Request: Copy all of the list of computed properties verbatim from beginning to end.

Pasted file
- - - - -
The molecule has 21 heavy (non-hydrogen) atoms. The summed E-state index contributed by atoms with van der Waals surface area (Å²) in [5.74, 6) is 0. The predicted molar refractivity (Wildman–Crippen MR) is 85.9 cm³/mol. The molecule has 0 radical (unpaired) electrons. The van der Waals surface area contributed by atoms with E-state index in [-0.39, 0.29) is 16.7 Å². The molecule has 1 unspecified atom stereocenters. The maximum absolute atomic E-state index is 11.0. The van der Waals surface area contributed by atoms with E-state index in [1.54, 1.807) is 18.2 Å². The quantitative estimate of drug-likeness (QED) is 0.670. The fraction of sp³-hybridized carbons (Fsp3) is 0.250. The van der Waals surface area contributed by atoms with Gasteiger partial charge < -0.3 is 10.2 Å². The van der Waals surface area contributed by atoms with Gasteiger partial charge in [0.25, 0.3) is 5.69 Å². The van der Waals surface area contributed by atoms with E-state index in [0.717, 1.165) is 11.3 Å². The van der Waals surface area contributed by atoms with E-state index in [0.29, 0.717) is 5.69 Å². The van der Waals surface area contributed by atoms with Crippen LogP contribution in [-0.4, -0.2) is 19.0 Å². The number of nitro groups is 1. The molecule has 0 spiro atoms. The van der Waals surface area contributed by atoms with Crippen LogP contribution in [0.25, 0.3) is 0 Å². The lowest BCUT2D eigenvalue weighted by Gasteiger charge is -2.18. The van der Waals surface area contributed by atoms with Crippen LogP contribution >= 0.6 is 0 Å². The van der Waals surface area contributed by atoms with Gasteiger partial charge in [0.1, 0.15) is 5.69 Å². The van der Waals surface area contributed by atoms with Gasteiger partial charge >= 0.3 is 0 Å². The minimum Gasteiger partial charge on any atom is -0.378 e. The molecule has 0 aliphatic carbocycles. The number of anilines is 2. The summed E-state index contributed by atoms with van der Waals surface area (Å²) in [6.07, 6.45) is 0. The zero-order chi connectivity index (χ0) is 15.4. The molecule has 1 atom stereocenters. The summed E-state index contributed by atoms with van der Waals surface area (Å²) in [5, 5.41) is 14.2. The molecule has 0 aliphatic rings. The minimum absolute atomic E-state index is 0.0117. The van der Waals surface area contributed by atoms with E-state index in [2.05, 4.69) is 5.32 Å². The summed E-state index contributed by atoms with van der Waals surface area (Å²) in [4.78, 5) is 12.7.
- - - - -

The molecule has 21 heavy (non-hydrogen) atoms. The summed E-state index contributed by atoms with van der Waals surface area (Å²) in [5.74, 6) is 0. The predicted molar refractivity (Wildman–Crippen MR) is 85.9 cm³/mol. The molecule has 0 radical (unpaired) electrons. The van der Waals surface area contributed by atoms with E-state index in [-0.39, 0.29) is 16.7 Å². The molecule has 1 unspecified atom stereocenters. The maximum absolute atomic E-state index is 11.0. The van der Waals surface area contributed by atoms with E-state index in [1.54, 1.807) is 18.2 Å². The quantitative estimate of drug-likeness (QED) is 0.670. The fraction of sp³-hybridized carbons (Fsp3) is 0.250. The van der Waals surface area contributed by atoms with Gasteiger partial charge < -0.3 is 10.2 Å². The van der Waals surface area contributed by atoms with Gasteiger partial charge in [0.25, 0.3) is 5.69 Å². The van der Waals surface area contributed by atoms with E-state index in [0.717, 1.165) is 11.3 Å². The van der Waals surface area contributed by atoms with E-state index in [0.29, 0.717) is 5.69 Å². The van der Waals surface area contributed by atoms with Crippen LogP contribution in [-0.4, -0.2) is 19.0 Å². The number of nitro groups is 1. The molecule has 0 spiro atoms. The van der Waals surface area contributed by atoms with Crippen LogP contribution in [0.25, 0.3) is 0 Å². The lowest BCUT2D eigenvalue weighted by Gasteiger charge is -2.18. The van der Waals surface area contributed by atoms with Crippen LogP contribution >= 0.6 is 0 Å². The van der Waals surface area contributed by atoms with Gasteiger partial charge in [0.1, 0.15) is 5.69 Å². The van der Waals surface area contributed by atoms with Gasteiger partial charge >= 0.3 is 0 Å². The minimum Gasteiger partial charge on any atom is -0.378 e. The molecule has 0 aliphatic carbocycles. The number of anilines is 2. The summed E-state index contributed by atoms with van der Waals surface area (Å²) in [6.07, 6.45) is 0. The zero-order chi connectivity index (χ0) is 15.4. The molecule has 1 atom stereocenters. The summed E-state index contributed by atoms with van der Waals surface area (Å²) in [5, 5.41) is 14.2. The molecule has 0 aliphatic rings. The minimum absolute atomic E-state index is 0.0117. The van der Waals surface area contributed by atoms with E-state index in [2.05, 4.69) is 5.32 Å². The summed E-state index contributed by atoms with van der Waals surface area (Å²) in [4.78, 5) is 12.7.